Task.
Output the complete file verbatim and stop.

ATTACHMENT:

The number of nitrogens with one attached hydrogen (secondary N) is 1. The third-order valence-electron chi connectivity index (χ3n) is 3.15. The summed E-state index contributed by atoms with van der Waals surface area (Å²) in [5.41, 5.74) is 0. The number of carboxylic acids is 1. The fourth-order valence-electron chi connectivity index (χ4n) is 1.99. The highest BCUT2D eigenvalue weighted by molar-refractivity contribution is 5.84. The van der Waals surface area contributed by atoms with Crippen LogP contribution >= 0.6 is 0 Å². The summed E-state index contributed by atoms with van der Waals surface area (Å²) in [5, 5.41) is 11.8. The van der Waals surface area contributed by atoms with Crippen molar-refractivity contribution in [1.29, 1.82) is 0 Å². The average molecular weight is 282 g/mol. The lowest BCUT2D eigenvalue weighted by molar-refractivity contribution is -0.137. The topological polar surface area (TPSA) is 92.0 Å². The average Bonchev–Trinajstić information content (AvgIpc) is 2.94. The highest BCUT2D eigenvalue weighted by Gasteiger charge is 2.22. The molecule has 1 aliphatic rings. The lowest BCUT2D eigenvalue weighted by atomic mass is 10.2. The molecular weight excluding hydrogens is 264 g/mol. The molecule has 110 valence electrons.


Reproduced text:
The number of nitrogens with one attached hydrogen (secondary N) is 1. The third-order valence-electron chi connectivity index (χ3n) is 3.15. The summed E-state index contributed by atoms with van der Waals surface area (Å²) in [5.41, 5.74) is 0. The number of carboxylic acids is 1. The fourth-order valence-electron chi connectivity index (χ4n) is 1.99. The highest BCUT2D eigenvalue weighted by molar-refractivity contribution is 5.84. The van der Waals surface area contributed by atoms with Crippen LogP contribution >= 0.6 is 0 Å². The summed E-state index contributed by atoms with van der Waals surface area (Å²) in [5, 5.41) is 11.8. The van der Waals surface area contributed by atoms with Crippen molar-refractivity contribution in [1.29, 1.82) is 0 Å². The average molecular weight is 282 g/mol. The lowest BCUT2D eigenvalue weighted by molar-refractivity contribution is -0.137. The topological polar surface area (TPSA) is 92.0 Å². The average Bonchev–Trinajstić information content (AvgIpc) is 2.94. The highest BCUT2D eigenvalue weighted by Gasteiger charge is 2.22. The molecule has 1 aliphatic rings. The lowest BCUT2D eigenvalue weighted by atomic mass is 10.2. The molecular weight excluding hydrogens is 264 g/mol. The molecule has 110 valence electrons.